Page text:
Anatomy of a Reference Check


Reference checks are part and parcel of the VC diligence process and most hiring processes. They are also one of the two most important analyses in hiring, next to the interview. Below, I’ve outlined my standard question set. I’m curious to hear feedback on what other questions or techniques might work.

Types of References

I find it’s valuable to speak to references who have worked with the candidate in different roles. Below is a list of typical roles in rank order.

Reference Check Outline

Below is a list of questions prefaced by the rationale for the question. I’ll describe the referencer as the person I’m chatting with and the referenced as the person who I’m considering.

Background questions provide context for the referencer. My goal is to understand the referencer’s background (technical/manager/etc) which informs the types of questions I can ask. I’m also looking to understand the referencer’s perspective on an organization. A sales manager will observe different characteristics than an engineer.

Relationship questions establish the biases of the referencer toward the referenced. At this point, I’m also looking to establish whether referencer will provide a balanced reference. A skewed reference either entirely positive or exclusively negative is basically worthless and should serve only as a directional data point. Also, I look to establish the recency of the relationship.

Work questions elucidate the type of work the referenced performed. I’m typically matching up the actual work to what the referenced has represented and also making sure it’s a fit for the role in case of a hire, or the sector, in case of an investment. Management experience is best examined here.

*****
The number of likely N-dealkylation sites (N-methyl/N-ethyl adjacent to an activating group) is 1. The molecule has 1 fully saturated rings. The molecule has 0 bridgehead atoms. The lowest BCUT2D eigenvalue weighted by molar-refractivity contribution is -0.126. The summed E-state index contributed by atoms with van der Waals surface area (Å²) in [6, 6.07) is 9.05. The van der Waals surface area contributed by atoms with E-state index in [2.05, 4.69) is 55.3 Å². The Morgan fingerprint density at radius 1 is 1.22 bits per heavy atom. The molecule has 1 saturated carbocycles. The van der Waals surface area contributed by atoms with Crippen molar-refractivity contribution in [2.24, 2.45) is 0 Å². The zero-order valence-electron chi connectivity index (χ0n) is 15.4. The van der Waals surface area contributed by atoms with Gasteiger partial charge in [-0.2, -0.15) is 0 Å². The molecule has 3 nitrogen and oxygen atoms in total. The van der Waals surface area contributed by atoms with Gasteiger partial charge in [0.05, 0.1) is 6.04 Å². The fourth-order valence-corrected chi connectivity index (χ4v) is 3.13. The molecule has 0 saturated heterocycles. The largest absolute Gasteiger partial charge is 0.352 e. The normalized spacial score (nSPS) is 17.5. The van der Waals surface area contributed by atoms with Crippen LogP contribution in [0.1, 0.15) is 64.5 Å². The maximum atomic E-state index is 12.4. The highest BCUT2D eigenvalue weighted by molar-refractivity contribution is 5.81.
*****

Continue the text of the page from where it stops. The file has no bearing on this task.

Strengths should be matched to the demands of the role or company. These are self-evident. A PM should have good communication and management skills. Engineers should have relevant technical skills. Examples are critical here.

Complementary skills. Asking for weaknesses tends to put the referencer on the defensive, as if he or she is sharing something illicit. Instead, I ask the referencer the question below. Everyone has strengths and weaknesses. And most jobs require teamwork. The best team members complement each other’s weaknesses. This is an indirect path at reaching the same answer. It doesn’t always work, but it’s my preferred route. I spend the most time of the interview on this question.

Influence. Understanding how a person is influenced is important. Everyone responds to a different approach. Some are very rational and respond to data. Others react to vision and passion. Still others might be consensus driven.

Day-to-day personality. This line of questions aims at understanding the person’s culture in a work environment: serious, funny, team-oriented or individual contributor, darker or sunnier outlook. My purpose is to match working styles.

Ethics is a checkbox question. It’s uncomfortable to ask but important to rule out any bad actors.

Social proof. Ask the referencer about their willingness to work with the referenced again.


Do you have any suggestions or ideas for how to improve this outline? Or other tips on reference checks?

Published 2013-04-04 in

Tomasz Tunguz is partner at Redpoint. I write daily, data-driven blog posts about key questions facing startups. I co-authored the book, Winning with Data. Join more than 20,000 others receiving these blog posts by email.

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